How Communal Bathing Could Benefit Your Body & Your Mind

Your best friend sees a side of you that few people do: From the first time they see you cry to the point where you’ll happily share a bathroom stall, there isn’t much you wouldn’t do in front of them. But have you ever taken a bath together? Probably not.
In the UK, we can be a little uncomfortable with the naked body. The closest we ever seem to come to public exposure is at the beach or pool, where nonsense "beach-ready" myths still have many of us reaching for sarongs. But covering something up is rarely as effective as confronting it, and embracing our bodies – with or without the company of other women – can be hugely cathartic. That’s where communal bathing comes in.
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Elsewhere in the world, gendered communal baths are a cornerstone of how you hang out with friends. One country where this happens is Japan, where natural hot springs known as "onsen" are a big part of life. As Shino, a Kyoto resident who has been visiting the baths since she was four, explains: “Onsen are for relaxing and healing, as the waters are often high in minerals. As well as aches and pains, they’re supposed to be good for the skin, which is why a lot of women go.” For those who can’t make it out to the onsen retreats, public bathhouses – or "sentō" – offer heated waters to soothe and restore.
In either case, the visit generally goes as follows: Enter a shower room, sit on a stool, and make sure you are totally clean using the soap provided. It is only then that you can go for a soak. Cloths or clothing are widely considered to dirty the hot water pools, so nakedness is pretty much a given, aside from a very small towel you can clutch as you walk around the room.
It can be an amazing, affirming experience. You’re surrounded by women of all ages, having a laugh and catching up with friends, all while completing the serious business of getting clean. It’s a self-care ritual that almost everyone makes time for, and the low prices – some as little as £2 per visit – make them as affordable as a cup of coffee. Pochi, from Tokyo, has her own bath at home (not necessarily a given in a city where space is at a premium) but still goes to the sentō two or three times per month to relax with friends or family. It’s like going to the pub, only wetter.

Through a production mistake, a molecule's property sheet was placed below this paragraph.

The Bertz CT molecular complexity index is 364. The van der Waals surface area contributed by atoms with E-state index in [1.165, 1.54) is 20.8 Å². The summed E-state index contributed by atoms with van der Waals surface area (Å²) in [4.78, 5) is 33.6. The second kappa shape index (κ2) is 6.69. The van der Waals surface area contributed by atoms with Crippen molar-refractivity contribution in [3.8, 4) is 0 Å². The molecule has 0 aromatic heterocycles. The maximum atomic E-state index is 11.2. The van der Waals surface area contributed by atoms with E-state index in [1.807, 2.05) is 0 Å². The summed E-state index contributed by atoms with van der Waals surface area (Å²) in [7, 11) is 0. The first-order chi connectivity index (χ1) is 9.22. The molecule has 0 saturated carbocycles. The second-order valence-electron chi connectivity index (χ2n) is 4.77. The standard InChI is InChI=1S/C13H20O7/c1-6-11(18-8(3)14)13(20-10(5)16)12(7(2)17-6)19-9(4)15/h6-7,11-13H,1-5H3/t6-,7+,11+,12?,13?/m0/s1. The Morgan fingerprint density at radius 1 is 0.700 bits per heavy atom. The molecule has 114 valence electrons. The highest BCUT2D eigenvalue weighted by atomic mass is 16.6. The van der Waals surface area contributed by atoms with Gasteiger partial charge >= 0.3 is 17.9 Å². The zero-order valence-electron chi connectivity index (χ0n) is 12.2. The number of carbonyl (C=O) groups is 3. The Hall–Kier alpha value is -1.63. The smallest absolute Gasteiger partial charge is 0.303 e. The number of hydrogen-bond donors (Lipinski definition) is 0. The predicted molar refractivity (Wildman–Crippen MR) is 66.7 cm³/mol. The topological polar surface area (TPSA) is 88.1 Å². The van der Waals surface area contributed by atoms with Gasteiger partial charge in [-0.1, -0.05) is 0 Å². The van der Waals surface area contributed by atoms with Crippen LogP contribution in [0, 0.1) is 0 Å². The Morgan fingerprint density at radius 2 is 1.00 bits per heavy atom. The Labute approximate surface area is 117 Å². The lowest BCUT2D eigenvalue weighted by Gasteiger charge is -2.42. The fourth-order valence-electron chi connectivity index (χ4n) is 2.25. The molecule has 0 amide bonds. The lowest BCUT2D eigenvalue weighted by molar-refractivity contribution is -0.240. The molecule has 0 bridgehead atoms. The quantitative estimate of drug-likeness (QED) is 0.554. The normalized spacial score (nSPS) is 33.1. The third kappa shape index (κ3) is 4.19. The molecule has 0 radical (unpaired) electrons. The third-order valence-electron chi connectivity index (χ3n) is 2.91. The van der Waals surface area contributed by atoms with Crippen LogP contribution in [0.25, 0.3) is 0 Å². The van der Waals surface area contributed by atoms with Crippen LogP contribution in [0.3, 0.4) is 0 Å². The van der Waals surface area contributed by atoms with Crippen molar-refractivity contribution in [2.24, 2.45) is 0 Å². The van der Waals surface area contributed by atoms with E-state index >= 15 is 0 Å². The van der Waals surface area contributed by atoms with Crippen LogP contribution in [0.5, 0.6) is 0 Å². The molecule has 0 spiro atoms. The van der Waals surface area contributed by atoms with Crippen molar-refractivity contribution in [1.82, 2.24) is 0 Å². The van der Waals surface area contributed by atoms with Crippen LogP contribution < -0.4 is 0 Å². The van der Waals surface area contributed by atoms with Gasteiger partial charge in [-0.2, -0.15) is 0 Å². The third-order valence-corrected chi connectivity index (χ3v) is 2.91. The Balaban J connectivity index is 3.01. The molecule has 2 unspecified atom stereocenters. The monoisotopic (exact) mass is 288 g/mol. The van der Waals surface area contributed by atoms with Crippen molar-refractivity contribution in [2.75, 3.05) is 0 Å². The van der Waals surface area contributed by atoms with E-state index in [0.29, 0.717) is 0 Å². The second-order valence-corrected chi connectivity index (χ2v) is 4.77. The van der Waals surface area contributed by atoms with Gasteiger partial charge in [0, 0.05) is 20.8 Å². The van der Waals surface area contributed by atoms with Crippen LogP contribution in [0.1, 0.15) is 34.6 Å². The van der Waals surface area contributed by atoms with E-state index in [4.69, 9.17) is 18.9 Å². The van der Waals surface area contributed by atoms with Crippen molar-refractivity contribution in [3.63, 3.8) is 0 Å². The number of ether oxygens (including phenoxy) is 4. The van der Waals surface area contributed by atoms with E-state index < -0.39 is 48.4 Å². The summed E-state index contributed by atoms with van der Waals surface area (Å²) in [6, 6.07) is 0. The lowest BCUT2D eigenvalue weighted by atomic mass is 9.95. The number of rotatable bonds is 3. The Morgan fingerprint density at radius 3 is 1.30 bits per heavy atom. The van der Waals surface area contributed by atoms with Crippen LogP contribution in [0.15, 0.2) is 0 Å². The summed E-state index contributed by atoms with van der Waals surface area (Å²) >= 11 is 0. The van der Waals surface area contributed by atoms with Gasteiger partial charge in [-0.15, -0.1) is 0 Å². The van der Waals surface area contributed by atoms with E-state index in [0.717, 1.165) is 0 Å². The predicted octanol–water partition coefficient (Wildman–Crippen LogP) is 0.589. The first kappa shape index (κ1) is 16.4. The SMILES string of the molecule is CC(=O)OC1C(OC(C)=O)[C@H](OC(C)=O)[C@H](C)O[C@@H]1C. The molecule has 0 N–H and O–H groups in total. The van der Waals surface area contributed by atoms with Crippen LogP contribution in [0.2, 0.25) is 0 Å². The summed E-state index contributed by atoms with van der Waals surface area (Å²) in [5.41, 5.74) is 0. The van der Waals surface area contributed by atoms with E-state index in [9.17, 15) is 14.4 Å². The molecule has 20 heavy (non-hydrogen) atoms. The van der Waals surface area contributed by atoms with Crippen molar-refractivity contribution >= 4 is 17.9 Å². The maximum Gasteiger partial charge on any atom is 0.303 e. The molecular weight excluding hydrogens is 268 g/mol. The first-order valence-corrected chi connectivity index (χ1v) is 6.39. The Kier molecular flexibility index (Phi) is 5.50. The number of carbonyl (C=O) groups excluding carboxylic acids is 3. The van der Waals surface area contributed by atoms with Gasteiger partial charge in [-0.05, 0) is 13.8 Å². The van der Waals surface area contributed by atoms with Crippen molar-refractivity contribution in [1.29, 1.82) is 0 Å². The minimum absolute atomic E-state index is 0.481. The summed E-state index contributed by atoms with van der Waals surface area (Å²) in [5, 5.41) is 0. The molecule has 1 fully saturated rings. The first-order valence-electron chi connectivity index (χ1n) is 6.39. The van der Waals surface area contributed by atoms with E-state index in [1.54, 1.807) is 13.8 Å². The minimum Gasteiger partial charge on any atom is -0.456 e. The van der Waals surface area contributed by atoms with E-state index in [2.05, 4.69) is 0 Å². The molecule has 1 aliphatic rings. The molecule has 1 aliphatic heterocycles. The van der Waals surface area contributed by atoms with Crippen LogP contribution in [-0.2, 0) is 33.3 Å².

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Trips to the spa start early and can last a lifetime. Mariko (from Shiga) loved going as a child because “it was like a big swimming pool,” while Shino notes the importance of the baths to elderly people, who use them as an opportunity to connect with friends and neighbours. With women in Japan enjoying the longest life expectancy in the world, communal activities such as these play a vital role in maintaining the health and happiness of an ageing population. It’s a stark contrast to the UK, where there’s a tendency to hide our bodies and ourselves away as we age.
Over here, visiting a spa is usually an exclusive, expensive thing to do, unless going to a hammam is part of your regular routine. Of course, that’s why a spa feels like such a treat on the rare occasion you do go, but imagine if it could be something you did instead of, say, going to a bar (again).
Naturally, supply and demand plays a big part in the price structure: While the Romans and Victorians were big fans of a bathhouse, many have now been closed down. Plus, the UK's level of geothermal activity means hot springs are never going to be — erm — springing up all over the place. But if communal bathing were as ubiquitous and budget-friendly as it is elsewhere, would we be ready to take the plunge?
If you want to gauge how comfortable you would feel baring all at the baths, your general approach to changing rooms isn’t a bad place to start. The difference is that in that situation, it’s totally open to interpretation — there’s a certain amount of to-boob-or-not-to-boob involved in sharing a changing room with your colleague at your very first lunchtime spin class, for example. When the rules literally state "no swimwear," however, everybody’s in the same naked boat.
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There is, of course, a privilege that comes with being comfortable in a gendered space. Depending on how you identify, a female-only environment can come with its own challenges – especially if nudity is thrown into the mix. And even those who have grown up with it can find it challenging: One woman said that while she liked going to the onsen when she was young, “as an adult, I don’t want to be naked and I don’t want to see naked people. It makes me feel awkward, but my friends don’t see it that way.” Another said she felt self-conscious because her figure was fuller than others’. Finally, tattoos can make bathing difficult: some Japanese spas don’t allow them, as they’re associated with gang membership.
Once you’re safely in the water, however, you’re ready to immerse yourself in the best bit – having an uninterrupted catch-up. For anyone who’s ever tried to hold a conversation while swimming lengths (and turned into a spluttering mess in the process), just sitting on submerged steps with nowhere to go is a revelation. Bonus: Phones and water do not mix, so there’s no trailing off into a silent scroll.
If you’re lucky enough to have a gym membership that includes decent spa facilities or have an affordable spa on your doorstep (seriously, where?), then these benefits won’t be news to you. If you don’t, then the trick is to embrace the mindset: Sometimes self-care is simply about lowering your defenses and taking time out to be fully present with friends. Water and clothing optional.
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hosted by Annie Georgia Greenberg; edited by Sam Russell.